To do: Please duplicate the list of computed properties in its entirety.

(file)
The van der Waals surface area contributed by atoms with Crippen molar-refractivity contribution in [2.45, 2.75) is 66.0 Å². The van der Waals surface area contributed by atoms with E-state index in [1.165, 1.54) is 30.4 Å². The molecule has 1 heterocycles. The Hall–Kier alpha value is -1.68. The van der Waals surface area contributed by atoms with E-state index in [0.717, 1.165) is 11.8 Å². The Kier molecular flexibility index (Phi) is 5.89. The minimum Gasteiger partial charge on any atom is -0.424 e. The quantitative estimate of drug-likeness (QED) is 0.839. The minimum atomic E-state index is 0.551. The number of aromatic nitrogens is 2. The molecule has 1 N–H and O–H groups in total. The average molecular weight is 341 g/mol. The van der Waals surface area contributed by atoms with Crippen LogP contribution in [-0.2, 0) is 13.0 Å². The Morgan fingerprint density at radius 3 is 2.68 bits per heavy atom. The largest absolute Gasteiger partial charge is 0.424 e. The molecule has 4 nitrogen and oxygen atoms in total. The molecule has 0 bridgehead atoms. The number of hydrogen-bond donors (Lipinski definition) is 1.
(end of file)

The van der Waals surface area contributed by atoms with Crippen molar-refractivity contribution in [2.45, 2.75) is 66.0 Å². The van der Waals surface area contributed by atoms with E-state index in [1.165, 1.54) is 30.4 Å². The molecule has 1 heterocycles. The Hall–Kier alpha value is -1.68. The van der Waals surface area contributed by atoms with E-state index in [0.717, 1.165) is 11.8 Å². The Kier molecular flexibility index (Phi) is 5.89. The minimum Gasteiger partial charge on any atom is -0.424 e. The quantitative estimate of drug-likeness (QED) is 0.839. The minimum atomic E-state index is 0.551. The number of aromatic nitrogens is 2. The molecule has 1 N–H and O–H groups in total. The average molecular weight is 341 g/mol. The van der Waals surface area contributed by atoms with Crippen LogP contribution in [-0.2, 0) is 13.0 Å². The Morgan fingerprint density at radius 3 is 2.68 bits per heavy atom. The largest absolute Gasteiger partial charge is 0.424 e. The molecule has 4 nitrogen and oxygen atoms in total. The molecule has 0 bridgehead atoms. The number of hydrogen-bond donors (Lipinski definition) is 1.